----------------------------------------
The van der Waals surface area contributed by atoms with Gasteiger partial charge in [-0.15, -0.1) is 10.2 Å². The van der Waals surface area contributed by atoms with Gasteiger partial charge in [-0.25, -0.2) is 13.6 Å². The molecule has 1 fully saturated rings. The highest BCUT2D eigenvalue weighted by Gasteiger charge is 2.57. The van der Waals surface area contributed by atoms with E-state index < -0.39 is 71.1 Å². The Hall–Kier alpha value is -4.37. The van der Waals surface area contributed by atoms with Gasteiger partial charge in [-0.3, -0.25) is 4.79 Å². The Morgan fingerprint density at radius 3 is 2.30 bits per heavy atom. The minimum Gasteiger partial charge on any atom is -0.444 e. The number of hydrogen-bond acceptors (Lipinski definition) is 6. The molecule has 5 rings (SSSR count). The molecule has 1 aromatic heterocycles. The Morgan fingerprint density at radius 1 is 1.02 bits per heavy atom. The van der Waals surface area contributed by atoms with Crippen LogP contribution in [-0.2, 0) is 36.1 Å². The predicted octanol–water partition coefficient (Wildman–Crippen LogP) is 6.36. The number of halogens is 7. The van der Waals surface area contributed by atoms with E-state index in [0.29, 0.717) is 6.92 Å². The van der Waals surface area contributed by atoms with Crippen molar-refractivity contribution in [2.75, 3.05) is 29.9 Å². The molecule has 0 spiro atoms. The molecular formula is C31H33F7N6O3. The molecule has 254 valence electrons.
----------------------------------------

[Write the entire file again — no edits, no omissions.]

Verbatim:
The van der Waals surface area contributed by atoms with Gasteiger partial charge in [-0.15, -0.1) is 10.2 Å². The van der Waals surface area contributed by atoms with Gasteiger partial charge in [-0.25, -0.2) is 13.6 Å². The molecule has 1 fully saturated rings. The highest BCUT2D eigenvalue weighted by Gasteiger charge is 2.57. The van der Waals surface area contributed by atoms with E-state index < -0.39 is 71.1 Å². The Hall–Kier alpha value is -4.37. The van der Waals surface area contributed by atoms with Gasteiger partial charge in [-0.3, -0.25) is 4.79 Å². The Morgan fingerprint density at radius 3 is 2.30 bits per heavy atom. The minimum Gasteiger partial charge on any atom is -0.444 e. The number of hydrogen-bond acceptors (Lipinski definition) is 6. The molecule has 5 rings (SSSR count). The molecule has 1 aromatic heterocycles. The Morgan fingerprint density at radius 1 is 1.02 bits per heavy atom. The van der Waals surface area contributed by atoms with Crippen LogP contribution in [-0.2, 0) is 36.1 Å². The predicted octanol–water partition coefficient (Wildman–Crippen LogP) is 6.36. The number of halogens is 7. The van der Waals surface area contributed by atoms with E-state index in [0.29, 0.717) is 6.92 Å². The van der Waals surface area contributed by atoms with Crippen molar-refractivity contribution in [2.75, 3.05) is 29.9 Å². The molecule has 0 spiro atoms. The molecular formula is C31H33F7N6O3. The molecule has 254 valence electrons.